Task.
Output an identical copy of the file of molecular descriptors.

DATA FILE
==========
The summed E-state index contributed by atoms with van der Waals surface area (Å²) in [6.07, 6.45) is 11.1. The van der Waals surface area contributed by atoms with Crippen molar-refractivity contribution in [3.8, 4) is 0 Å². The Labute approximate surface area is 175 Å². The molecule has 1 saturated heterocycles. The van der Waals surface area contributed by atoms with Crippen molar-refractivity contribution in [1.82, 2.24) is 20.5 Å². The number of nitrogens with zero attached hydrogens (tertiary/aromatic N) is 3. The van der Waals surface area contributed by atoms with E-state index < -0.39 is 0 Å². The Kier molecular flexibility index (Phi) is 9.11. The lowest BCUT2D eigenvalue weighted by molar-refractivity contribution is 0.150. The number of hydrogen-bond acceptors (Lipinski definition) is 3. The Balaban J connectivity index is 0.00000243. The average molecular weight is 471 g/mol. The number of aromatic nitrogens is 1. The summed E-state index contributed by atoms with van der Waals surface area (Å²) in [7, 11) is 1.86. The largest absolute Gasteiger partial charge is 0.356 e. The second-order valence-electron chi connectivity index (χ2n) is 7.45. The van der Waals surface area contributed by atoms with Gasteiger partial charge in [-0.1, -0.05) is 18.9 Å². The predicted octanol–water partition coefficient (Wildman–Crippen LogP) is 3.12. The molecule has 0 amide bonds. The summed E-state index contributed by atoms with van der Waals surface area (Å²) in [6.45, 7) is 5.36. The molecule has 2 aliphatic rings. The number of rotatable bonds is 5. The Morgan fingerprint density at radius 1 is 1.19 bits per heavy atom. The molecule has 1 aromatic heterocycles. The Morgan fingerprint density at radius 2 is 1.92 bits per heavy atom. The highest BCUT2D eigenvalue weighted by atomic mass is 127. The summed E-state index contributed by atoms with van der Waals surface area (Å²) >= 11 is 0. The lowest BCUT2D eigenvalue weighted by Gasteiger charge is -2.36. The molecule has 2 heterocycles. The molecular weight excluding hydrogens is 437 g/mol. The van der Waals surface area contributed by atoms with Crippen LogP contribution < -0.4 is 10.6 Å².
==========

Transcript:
The summed E-state index contributed by atoms with van der Waals surface area (Å²) in [6.07, 6.45) is 11.1. The van der Waals surface area contributed by atoms with Crippen molar-refractivity contribution in [3.8, 4) is 0 Å². The Labute approximate surface area is 175 Å². The molecule has 1 saturated heterocycles. The van der Waals surface area contributed by atoms with Crippen molar-refractivity contribution in [1.82, 2.24) is 20.5 Å². The number of nitrogens with zero attached hydrogens (tertiary/aromatic N) is 3. The van der Waals surface area contributed by atoms with E-state index < -0.39 is 0 Å². The Kier molecular flexibility index (Phi) is 9.11. The lowest BCUT2D eigenvalue weighted by molar-refractivity contribution is 0.150. The number of hydrogen-bond acceptors (Lipinski definition) is 3. The Balaban J connectivity index is 0.00000243. The average molecular weight is 471 g/mol. The number of aromatic nitrogens is 1. The summed E-state index contributed by atoms with van der Waals surface area (Å²) in [7, 11) is 1.86. The largest absolute Gasteiger partial charge is 0.356 e. The second-order valence-electron chi connectivity index (χ2n) is 7.45. The van der Waals surface area contributed by atoms with Gasteiger partial charge in [-0.1, -0.05) is 18.9 Å². The predicted octanol–water partition coefficient (Wildman–Crippen LogP) is 3.12. The molecule has 0 amide bonds. The summed E-state index contributed by atoms with van der Waals surface area (Å²) in [6.45, 7) is 5.36. The molecule has 2 aliphatic rings. The number of rotatable bonds is 5. The Morgan fingerprint density at radius 1 is 1.19 bits per heavy atom. The molecule has 1 aromatic heterocycles. The Morgan fingerprint density at radius 2 is 1.92 bits per heavy atom. The highest BCUT2D eigenvalue weighted by atomic mass is 127. The summed E-state index contributed by atoms with van der Waals surface area (Å²) >= 11 is 0. The lowest BCUT2D eigenvalue weighted by Gasteiger charge is -2.36. The molecule has 2 heterocycles. The molecular weight excluding hydrogens is 437 g/mol. The van der Waals surface area contributed by atoms with Crippen LogP contribution < -0.4 is 10.6 Å².